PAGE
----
|Scientific Name:||Crocidura suaveolens|
|Species Authority:||(Pallas, 1811)|
Crocidura gueldenstaedtii (Pallas, 1811)
|Taxonomic Notes:||Populations from eastern Asia (SE Siberia, E China, Korea, Taiwan) are now considered to be a separate species, C. shantungensis, whilst C. gueldenstaedtii is considered conspecific with C. suaveolens.|
|Red List Category & Criteria:||Least Concern ver 3.1|
|Assessor(s):||Hutterer, R., Amori, G., Kryštufek, B., Yigit, N., Mitsain, G. & Palomo, L.J.|
|Reviewer(s):||Amori, G. (Small Nonvolant Mammal Red List Authority) & Temple, H. (Global Mammal Assessment Team)|
A widespread and common species throughout its range with no major threats hence is listed as Least Concern.
|Previously published Red List assessments:||
|Range Description:||The Lesser White-toothed Shrew has a wide global distribution. It occurs in the Palaearctic, extending from the Atlantic coast of Spain and probably Portugal (where its occurrence needs further confirmation) extending eastwards through Europe and Asia to Siberia. The southernmost edge of its distribution reaches Sinai (Egypt), Asia Minor, Israel, Saudia Arabia, Iran and China.|
Native:Albania; Algeria; Armenia (Armenia); Austria; Azerbaijan; Belarus; Bosnia and Herzegovina; Bulgaria; China; Croatia; Cyprus; Czech Republic; France; Georgia; Germany; Greece; Hungary; Iran, Islamic Republic of; Iraq; Israel; Italy; Jordan; Kazakhstan; Lebanon; Liechtenstein; Macedonia, the former Yugoslav Republic of; Moldova; Montenegro; Morocco; Poland; Romania; Russian Federation; Saudi Arabia; Serbia (Serbia); Slovakia; Slovenia; Spain; Switzerland; Syrian Arab Republic; Turkey; Ukraine; United Kingdom
|Upper elevation limit (metres):||1600|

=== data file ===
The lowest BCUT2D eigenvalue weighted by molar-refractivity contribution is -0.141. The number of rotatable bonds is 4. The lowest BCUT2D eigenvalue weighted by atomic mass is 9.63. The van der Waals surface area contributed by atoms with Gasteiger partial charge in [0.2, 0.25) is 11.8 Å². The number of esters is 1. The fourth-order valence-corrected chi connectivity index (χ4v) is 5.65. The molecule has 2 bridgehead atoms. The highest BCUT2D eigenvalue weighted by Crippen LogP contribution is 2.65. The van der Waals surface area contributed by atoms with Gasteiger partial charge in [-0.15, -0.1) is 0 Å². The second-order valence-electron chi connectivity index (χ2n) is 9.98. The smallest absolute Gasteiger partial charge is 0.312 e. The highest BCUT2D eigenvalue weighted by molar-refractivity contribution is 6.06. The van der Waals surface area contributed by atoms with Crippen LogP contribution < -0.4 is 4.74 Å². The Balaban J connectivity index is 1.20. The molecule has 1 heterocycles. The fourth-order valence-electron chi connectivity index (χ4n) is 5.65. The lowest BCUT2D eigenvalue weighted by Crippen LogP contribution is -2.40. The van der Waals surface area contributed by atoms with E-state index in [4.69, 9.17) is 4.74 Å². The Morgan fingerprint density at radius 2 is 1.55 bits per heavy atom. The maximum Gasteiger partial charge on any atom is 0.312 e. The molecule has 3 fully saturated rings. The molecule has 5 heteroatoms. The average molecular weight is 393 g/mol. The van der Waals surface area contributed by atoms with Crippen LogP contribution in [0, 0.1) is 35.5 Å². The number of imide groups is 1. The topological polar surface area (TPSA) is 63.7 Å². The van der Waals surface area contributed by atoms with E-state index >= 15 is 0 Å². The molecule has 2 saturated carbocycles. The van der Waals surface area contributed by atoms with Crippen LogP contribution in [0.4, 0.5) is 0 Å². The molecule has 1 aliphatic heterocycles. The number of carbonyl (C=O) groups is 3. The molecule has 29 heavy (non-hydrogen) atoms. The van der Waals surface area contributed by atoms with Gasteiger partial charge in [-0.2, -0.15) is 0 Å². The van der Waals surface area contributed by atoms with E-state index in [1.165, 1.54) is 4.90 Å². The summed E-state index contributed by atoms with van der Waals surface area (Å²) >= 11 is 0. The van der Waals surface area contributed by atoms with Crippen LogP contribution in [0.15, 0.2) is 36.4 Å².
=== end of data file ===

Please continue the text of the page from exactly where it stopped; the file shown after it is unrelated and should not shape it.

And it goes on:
|Range Map:||Click here to open the map viewer and explore range.|
|Population:||It is uncommon in the western part of its range, occurring at much lower densities than its congener C. russula (Libois et al. 1999). Further east it is more common. Described as abundant and ubiquitous in at least parts of its global range (Harrison and Bates 1991). In the steppe forest zone in Ukraine it is the most abundant shrew species, both in natural and agricultural habitats (I. Zagorodnyuk pers. comm. 2006).|
|Current Population Trend:||Stable|
|Habitat and Ecology:||At higher latitudes and altitudes in Europe it is often associated with human habitation, tending to be found in parks, gardens, and even houses. It is very common in straw ricks. In western and southern Europe and it inhabits a wide range of habitats including vineyards, olive groves, terraced farmland on hillsides, dry Mediterranean shrubland, sand dunes, rocky areas in the mountains, and damp densely-vegetated patches near to water. It tends to avoid dense forests (Vlasák and Niethammer 1990, Libois et al. 1999). Small, soft-bodied insects form a major part of its diet (Vlasák and Niethammer 1990).